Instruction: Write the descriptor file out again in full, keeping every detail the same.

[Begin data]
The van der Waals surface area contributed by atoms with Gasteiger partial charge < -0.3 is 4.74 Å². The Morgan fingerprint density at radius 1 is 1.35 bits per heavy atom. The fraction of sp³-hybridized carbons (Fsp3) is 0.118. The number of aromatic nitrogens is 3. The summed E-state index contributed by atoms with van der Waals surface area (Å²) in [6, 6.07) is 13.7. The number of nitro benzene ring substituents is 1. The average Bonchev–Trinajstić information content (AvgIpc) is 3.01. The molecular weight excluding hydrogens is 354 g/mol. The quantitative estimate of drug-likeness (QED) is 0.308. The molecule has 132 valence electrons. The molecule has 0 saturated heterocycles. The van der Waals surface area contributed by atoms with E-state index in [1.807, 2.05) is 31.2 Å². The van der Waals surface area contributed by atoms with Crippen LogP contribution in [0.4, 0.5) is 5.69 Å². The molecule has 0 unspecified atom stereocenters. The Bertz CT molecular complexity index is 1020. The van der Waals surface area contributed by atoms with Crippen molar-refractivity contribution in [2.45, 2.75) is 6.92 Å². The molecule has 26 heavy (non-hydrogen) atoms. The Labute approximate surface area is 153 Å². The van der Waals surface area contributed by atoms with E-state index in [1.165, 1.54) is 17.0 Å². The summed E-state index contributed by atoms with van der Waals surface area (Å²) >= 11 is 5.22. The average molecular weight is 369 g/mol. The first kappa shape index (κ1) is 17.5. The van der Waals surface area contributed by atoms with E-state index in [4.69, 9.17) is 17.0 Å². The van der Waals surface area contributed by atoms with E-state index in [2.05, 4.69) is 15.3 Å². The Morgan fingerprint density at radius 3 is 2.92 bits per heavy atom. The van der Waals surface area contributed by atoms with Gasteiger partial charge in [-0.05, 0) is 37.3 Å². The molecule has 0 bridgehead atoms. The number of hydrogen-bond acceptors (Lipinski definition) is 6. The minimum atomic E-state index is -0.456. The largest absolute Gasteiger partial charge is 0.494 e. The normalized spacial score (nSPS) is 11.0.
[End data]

The van der Waals surface area contributed by atoms with Gasteiger partial charge < -0.3 is 4.74 Å². The Morgan fingerprint density at radius 1 is 1.35 bits per heavy atom. The fraction of sp³-hybridized carbons (Fsp3) is 0.118. The number of aromatic nitrogens is 3. The summed E-state index contributed by atoms with van der Waals surface area (Å²) in [6, 6.07) is 13.7. The number of nitro benzene ring substituents is 1. The average Bonchev–Trinajstić information content (AvgIpc) is 3.01. The molecular weight excluding hydrogens is 354 g/mol. The quantitative estimate of drug-likeness (QED) is 0.308. The molecule has 132 valence electrons. The molecule has 0 saturated heterocycles. The van der Waals surface area contributed by atoms with E-state index in [1.807, 2.05) is 31.2 Å². The van der Waals surface area contributed by atoms with Crippen LogP contribution in [0.4, 0.5) is 5.69 Å². The molecule has 0 unspecified atom stereocenters. The Bertz CT molecular complexity index is 1020. The van der Waals surface area contributed by atoms with Crippen molar-refractivity contribution in [2.45, 2.75) is 6.92 Å². The molecule has 26 heavy (non-hydrogen) atoms. The Labute approximate surface area is 153 Å². The van der Waals surface area contributed by atoms with E-state index in [1.165, 1.54) is 17.0 Å². The summed E-state index contributed by atoms with van der Waals surface area (Å²) >= 11 is 5.22. The average molecular weight is 369 g/mol. The first kappa shape index (κ1) is 17.5. The van der Waals surface area contributed by atoms with E-state index in [4.69, 9.17) is 17.0 Å². The van der Waals surface area contributed by atoms with E-state index in [2.05, 4.69) is 15.3 Å². The Morgan fingerprint density at radius 3 is 2.92 bits per heavy atom. The van der Waals surface area contributed by atoms with Gasteiger partial charge in [-0.05, 0) is 37.3 Å². The molecule has 0 bridgehead atoms. The number of hydrogen-bond acceptors (Lipinski definition) is 6. The minimum atomic E-state index is -0.456. The largest absolute Gasteiger partial charge is 0.494 e. The normalized spacial score (nSPS) is 11.0.